Tuesday, March 13, 2012

Full fat blogging

Here is a post from Norm that I thought I couldn't fault, until ... the link.

Hummus is indeed divine, but Waitrose 'reduced fat houmous' (sic)?  For a man of a certain shape with a profile to maintain, an inbuilt distrust of the words 'reduced fat' is to be expected. But when that fat is provided solely by olive oil and crushed sesame seeds, even the virtuous must side with the stout.

If you want really addictive, totally scrumptious hummus, make your own. It is incredibly easy and all the quantities can be varied according to taste. This is how I do it.

Use dried chick peas, rinse and soak overnight. Half a packet will make a huge bowl of the glorious stuff, enough for a family of addicts. Drain and rinse the chick peas and then you can either simmer them for a couple of hours in salted water, or do what I do and use a pressure cooker so that they only take twenty minutes to be nice and soft, but not mushy. I suppose you can cut corners with tinned chick peas, but they aren't as nice and I would sulk.

This is the important bit. Don't throw away the cooking liquid. You are going to use some for blending.

Use a blender (you can be authentic if you like and spend god knows how long beating them up in a pestle and mortar, but only if you are mad, precious or a columnist for a posh paper).

First, put two or three large peeled cloves of garlic in the blender (vary to taste but NEVER omit), add the juice of a lemon (again this can be half a lemon for a milder flavour or even two if you like that sharp lemony tang), pour in a good quantity of quality olive oil. Blend until the garlic has disintegrated. Spoon in some tahini - again vary according to taste - a dessert spoon or a tablespoon full, though don't overdo it. A good tip is to stir the tahini first so that any of the oil that has separated out is mixed back in with the sesame pulp. I then give it another whizz in the blender.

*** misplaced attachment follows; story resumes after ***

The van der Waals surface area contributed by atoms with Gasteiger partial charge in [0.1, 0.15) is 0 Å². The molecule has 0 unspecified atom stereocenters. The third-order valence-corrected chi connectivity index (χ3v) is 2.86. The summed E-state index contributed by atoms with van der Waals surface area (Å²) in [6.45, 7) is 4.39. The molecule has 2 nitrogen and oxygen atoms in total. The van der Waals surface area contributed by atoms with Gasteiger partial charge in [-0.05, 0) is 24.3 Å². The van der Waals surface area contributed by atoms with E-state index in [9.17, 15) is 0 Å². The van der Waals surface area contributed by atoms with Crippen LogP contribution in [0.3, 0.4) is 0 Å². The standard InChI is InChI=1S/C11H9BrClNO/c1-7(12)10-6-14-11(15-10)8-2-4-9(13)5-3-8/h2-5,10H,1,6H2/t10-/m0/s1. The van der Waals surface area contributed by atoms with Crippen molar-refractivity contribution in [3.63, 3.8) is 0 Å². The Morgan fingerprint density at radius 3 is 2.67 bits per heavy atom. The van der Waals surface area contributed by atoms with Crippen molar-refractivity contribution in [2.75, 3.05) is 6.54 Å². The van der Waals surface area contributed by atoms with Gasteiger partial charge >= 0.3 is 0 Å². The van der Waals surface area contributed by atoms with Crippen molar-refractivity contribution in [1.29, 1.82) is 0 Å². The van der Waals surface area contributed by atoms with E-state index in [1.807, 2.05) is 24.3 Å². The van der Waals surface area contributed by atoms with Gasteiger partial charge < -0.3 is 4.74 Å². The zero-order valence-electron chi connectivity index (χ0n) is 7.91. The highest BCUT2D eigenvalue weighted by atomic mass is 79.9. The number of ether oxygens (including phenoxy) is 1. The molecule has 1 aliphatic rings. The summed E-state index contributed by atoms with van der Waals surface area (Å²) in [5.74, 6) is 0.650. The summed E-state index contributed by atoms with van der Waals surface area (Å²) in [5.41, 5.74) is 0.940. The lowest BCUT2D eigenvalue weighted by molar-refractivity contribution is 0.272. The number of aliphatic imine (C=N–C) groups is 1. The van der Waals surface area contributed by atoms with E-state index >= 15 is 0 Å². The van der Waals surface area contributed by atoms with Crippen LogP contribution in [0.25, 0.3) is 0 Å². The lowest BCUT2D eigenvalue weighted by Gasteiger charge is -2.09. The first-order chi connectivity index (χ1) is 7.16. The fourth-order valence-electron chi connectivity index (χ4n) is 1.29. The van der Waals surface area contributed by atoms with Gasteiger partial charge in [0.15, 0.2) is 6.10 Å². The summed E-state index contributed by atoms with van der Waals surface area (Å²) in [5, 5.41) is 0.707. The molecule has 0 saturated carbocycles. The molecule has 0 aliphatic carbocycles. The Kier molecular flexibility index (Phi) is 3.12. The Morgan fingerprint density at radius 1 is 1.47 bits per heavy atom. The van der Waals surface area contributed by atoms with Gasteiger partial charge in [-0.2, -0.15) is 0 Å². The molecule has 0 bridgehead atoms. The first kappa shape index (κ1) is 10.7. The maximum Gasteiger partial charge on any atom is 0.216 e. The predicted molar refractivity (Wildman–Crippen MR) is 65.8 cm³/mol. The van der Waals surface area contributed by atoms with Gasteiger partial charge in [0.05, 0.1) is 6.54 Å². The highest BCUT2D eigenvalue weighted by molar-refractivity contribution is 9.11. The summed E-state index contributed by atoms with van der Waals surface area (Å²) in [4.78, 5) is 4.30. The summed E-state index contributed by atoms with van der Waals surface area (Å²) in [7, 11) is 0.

Now for the crucial bit. Add some of the chick peas with a little of the cooking water and blend with the oil, garlic and lemon, preferably on a low setting (I like mine coarse not smooth). This is the trick. If it is too sloppy add more chick peas to thicken it, if it is too solid add more cooking water. Continue until you have blended the lot, then you can throw the rest of the cooking water away. Beware, you can thin down hummus easily, but you can't thicken it up again if you have run out of chick peas. It doesn't take a lot of water to turn it into a thin, liquid mess. That is why you do it in stages.

Spoon it into a bowl and give it a good stir with a fork so that everything is evenly mixed, cover and set aside for a bit for the flavours to merge.

To serve, pour over more olive oil so that there is a layer of it on the surface, sprinkle on a little paprika and decorate with lemon wedges. Get yourself some pitta bread, plain flat bread or a nice, fresh baked white loaf and dig in (OK spoon some on your plate if you insist on being refined).

Continue until sated, in this case it means when you have had too much, lie back, close your eyes and think of Nigella Lawson. Bliss.

1 comment:

Jim M. said...

"Continue until sated, in this case it means when you have had too much, lie back, close your eyes and think of Nigella Lawson"

Bulimia, my friend, is not the answer!

And I was sooo with you til that moment